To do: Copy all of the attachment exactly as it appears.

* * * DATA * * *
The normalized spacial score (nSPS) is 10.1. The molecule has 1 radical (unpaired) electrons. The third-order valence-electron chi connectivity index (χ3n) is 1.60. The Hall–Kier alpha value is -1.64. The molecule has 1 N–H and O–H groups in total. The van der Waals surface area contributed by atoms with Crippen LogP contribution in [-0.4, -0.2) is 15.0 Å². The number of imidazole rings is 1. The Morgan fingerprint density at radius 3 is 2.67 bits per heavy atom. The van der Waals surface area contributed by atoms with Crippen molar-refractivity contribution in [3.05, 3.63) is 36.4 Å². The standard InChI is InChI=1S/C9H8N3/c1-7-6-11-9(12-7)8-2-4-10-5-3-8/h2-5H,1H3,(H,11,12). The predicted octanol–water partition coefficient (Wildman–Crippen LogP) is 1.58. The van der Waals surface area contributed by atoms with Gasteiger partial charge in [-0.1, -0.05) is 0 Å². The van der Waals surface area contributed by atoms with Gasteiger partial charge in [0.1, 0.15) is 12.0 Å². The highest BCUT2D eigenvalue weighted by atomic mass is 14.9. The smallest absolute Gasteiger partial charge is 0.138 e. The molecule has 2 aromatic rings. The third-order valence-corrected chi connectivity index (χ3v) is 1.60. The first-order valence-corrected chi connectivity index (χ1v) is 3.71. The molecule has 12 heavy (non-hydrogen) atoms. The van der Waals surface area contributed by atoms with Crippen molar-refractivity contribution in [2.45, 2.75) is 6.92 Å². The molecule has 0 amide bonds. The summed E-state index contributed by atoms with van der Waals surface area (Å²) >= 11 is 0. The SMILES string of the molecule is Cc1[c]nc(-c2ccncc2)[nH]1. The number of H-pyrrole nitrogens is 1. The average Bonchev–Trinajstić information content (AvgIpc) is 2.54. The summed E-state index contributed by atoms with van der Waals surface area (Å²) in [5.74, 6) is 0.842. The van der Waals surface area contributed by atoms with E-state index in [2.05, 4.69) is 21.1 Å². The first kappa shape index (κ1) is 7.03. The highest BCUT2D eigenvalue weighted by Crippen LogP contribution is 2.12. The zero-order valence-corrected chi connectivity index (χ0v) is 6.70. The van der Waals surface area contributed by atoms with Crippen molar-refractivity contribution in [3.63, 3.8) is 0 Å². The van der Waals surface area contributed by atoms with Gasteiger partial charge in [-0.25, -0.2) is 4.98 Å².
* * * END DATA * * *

The normalized spacial score (nSPS) is 10.1. The molecule has 1 radical (unpaired) electrons. The third-order valence-electron chi connectivity index (χ3n) is 1.60. The Hall–Kier alpha value is -1.64. The molecule has 1 N–H and O–H groups in total. The van der Waals surface area contributed by atoms with Crippen LogP contribution in [-0.4, -0.2) is 15.0 Å². The number of imidazole rings is 1. The Morgan fingerprint density at radius 3 is 2.67 bits per heavy atom. The van der Waals surface area contributed by atoms with Crippen molar-refractivity contribution in [3.05, 3.63) is 36.4 Å². The standard InChI is InChI=1S/C9H8N3/c1-7-6-11-9(12-7)8-2-4-10-5-3-8/h2-5H,1H3,(H,11,12). The predicted octanol–water partition coefficient (Wildman–Crippen LogP) is 1.58. The van der Waals surface area contributed by atoms with Gasteiger partial charge in [-0.1, -0.05) is 0 Å². The van der Waals surface area contributed by atoms with Gasteiger partial charge in [0.1, 0.15) is 12.0 Å². The highest BCUT2D eigenvalue weighted by atomic mass is 14.9. The smallest absolute Gasteiger partial charge is 0.138 e. The molecule has 2 aromatic rings. The third-order valence-corrected chi connectivity index (χ3v) is 1.60. The first-order valence-corrected chi connectivity index (χ1v) is 3.71. The molecule has 12 heavy (non-hydrogen) atoms. The van der Waals surface area contributed by atoms with Crippen molar-refractivity contribution in [2.45, 2.75) is 6.92 Å². The molecule has 0 amide bonds. The summed E-state index contributed by atoms with van der Waals surface area (Å²) >= 11 is 0. The SMILES string of the molecule is Cc1[c]nc(-c2ccncc2)[nH]1. The number of H-pyrrole nitrogens is 1. The average Bonchev–Trinajstić information content (AvgIpc) is 2.54. The summed E-state index contributed by atoms with van der Waals surface area (Å²) in [5.74, 6) is 0.842. The van der Waals surface area contributed by atoms with E-state index in [2.05, 4.69) is 21.1 Å². The first kappa shape index (κ1) is 7.03. The highest BCUT2D eigenvalue weighted by Crippen LogP contribution is 2.12. The zero-order valence-corrected chi connectivity index (χ0v) is 6.70. The van der Waals surface area contributed by atoms with Crippen molar-refractivity contribution in [3.63, 3.8) is 0 Å². The van der Waals surface area contributed by atoms with Gasteiger partial charge in [-0.25, -0.2) is 4.98 Å².